So clearly I’m not going to make it until getting up time, in which case it’s pee time. Now I used to always get up and go outside and admire the view of the stars whilst having a tinkle but that was on lower peaks where the temperature is generally a few degrees warmer. But since having been introduced to the ‘pee bottle’ I have been converted. I won’t go in to the gory details but basically you pee in to a bottle and do the top up. Depending on the time of night depends on whether you are advised to empty it straight away or not. If you empty it straight away then this tends to send a shower of frost crystals from the inside of the tent over your unfortunate tent partner as you open the tent zipper and discharge the contents at full arm stretch outside into the snow. But if you decide not to empty it then the risk is that it freezes, thereby rendering the bottle unusable again that night – which could be a BIG problem if you decided you desperately needed to go again. And when you sometimes have to go three, four or even five times a night this could suddenly become a BIG problem.

Anyway, enough of that, I’ve had a pee in a bottle and emptied it. Back to sleep? Er, no. What happens next can only be described at H.A.T.A.T. (High Altitude Tossing And Turning). You try for all your worth to sleep but it just doesn’t happen. Every time you turn over you get showered with ice crystals. Your tent partner does the pee bottle thing and showers ice over you. You get bouts of sleep apnoea and feel that you are suffocating. You breath freezes on to the inside of your sleeping bag and forms an icy crust around your head and shoulders. Your sleeping bag liner acts like a boa constrictor as it winds around you every time you move. And so it goes on. All the way through the night. Until about 5 in the morning when you eventually doze off only to be woken up at soon after 5 when the tent starts getting very light as the sun come sup. So another hour or so of tossing and turning until it’s time to get the stove on and start preparations for breakfast. And then the frost starts melting and dripping in your ear.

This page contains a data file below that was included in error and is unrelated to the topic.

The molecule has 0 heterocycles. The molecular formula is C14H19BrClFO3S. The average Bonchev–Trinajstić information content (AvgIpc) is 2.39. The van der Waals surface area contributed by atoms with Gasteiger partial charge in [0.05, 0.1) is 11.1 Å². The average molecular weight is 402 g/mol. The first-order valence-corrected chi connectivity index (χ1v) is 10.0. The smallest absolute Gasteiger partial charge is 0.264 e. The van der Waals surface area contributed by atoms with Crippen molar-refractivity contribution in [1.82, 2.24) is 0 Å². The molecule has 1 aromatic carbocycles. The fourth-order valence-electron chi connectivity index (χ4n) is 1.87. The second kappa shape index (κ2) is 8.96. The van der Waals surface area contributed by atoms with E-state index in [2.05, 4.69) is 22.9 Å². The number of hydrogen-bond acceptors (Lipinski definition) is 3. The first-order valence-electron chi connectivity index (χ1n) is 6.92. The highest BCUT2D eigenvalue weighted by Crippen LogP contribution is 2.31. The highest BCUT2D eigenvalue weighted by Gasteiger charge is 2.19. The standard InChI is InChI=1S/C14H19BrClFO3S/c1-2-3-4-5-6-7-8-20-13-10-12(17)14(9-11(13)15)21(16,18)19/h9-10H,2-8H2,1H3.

And that just about sums up the average night on the hill.

Now that we have been at Base Camp for a few nights we are generally getting some really deep long sleeps. Until tomorrow night, that is, when we are off to Camp 1 (6,000m) where we will start the whole ‘peeing at night’ process all over again.

It’s all part and parcel of ultra high altitude mountaineering. No one said it was going to be easy!